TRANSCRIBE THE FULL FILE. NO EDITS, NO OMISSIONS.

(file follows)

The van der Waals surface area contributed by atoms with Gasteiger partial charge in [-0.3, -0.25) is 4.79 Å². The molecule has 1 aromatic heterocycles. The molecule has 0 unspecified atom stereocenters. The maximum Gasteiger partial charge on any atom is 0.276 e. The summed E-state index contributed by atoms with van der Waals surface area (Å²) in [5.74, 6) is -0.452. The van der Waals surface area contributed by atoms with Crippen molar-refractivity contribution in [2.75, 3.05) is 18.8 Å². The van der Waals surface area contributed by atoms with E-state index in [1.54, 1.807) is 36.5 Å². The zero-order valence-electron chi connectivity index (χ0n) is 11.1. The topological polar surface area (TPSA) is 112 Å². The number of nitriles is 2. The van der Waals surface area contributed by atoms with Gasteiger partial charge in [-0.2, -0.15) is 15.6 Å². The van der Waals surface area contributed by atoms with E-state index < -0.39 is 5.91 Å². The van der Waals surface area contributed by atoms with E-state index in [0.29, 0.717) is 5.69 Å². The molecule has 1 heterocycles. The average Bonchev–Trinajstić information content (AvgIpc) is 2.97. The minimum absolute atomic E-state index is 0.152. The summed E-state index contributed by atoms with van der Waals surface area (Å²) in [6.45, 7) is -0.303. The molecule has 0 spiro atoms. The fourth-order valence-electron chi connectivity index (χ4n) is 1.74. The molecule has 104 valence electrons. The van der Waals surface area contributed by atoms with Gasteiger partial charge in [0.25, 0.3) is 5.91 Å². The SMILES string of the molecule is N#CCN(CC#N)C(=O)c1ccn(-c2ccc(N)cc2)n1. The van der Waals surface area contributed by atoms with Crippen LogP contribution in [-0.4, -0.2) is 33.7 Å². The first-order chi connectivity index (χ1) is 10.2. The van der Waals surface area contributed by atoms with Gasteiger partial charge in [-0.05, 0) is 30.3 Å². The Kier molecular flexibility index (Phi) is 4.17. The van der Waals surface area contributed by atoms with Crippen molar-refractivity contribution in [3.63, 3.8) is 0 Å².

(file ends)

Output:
The van der Waals surface area contributed by atoms with Gasteiger partial charge in [-0.3, -0.25) is 4.79 Å². The molecule has 1 aromatic heterocycles. The molecule has 0 unspecified atom stereocenters. The maximum Gasteiger partial charge on any atom is 0.276 e. The summed E-state index contributed by atoms with van der Waals surface area (Å²) in [5.74, 6) is -0.452. The van der Waals surface area contributed by atoms with Crippen molar-refractivity contribution in [2.75, 3.05) is 18.8 Å². The van der Waals surface area contributed by atoms with E-state index in [1.54, 1.807) is 36.5 Å². The zero-order valence-electron chi connectivity index (χ0n) is 11.1. The topological polar surface area (TPSA) is 112 Å². The number of nitriles is 2. The van der Waals surface area contributed by atoms with Gasteiger partial charge in [-0.2, -0.15) is 15.6 Å². The van der Waals surface area contributed by atoms with E-state index < -0.39 is 5.91 Å². The van der Waals surface area contributed by atoms with E-state index in [0.29, 0.717) is 5.69 Å². The molecule has 1 heterocycles. The average Bonchev–Trinajstić information content (AvgIpc) is 2.97. The minimum absolute atomic E-state index is 0.152. The summed E-state index contributed by atoms with van der Waals surface area (Å²) in [6.45, 7) is -0.303. The molecule has 0 spiro atoms. The fourth-order valence-electron chi connectivity index (χ4n) is 1.74. The molecule has 104 valence electrons. The van der Waals surface area contributed by atoms with Gasteiger partial charge in [0.25, 0.3) is 5.91 Å². The SMILES string of the molecule is N#CCN(CC#N)C(=O)c1ccn(-c2ccc(N)cc2)n1. The van der Waals surface area contributed by atoms with Crippen LogP contribution in [-0.4, -0.2) is 33.7 Å². The first-order chi connectivity index (χ1) is 10.2. The van der Waals surface area contributed by atoms with Gasteiger partial charge in [-0.05, 0) is 30.3 Å². The Kier molecular flexibility index (Phi) is 4.17. The van der Waals surface area contributed by atoms with Crippen molar-refractivity contribution in [3.63, 3.8) is 0 Å².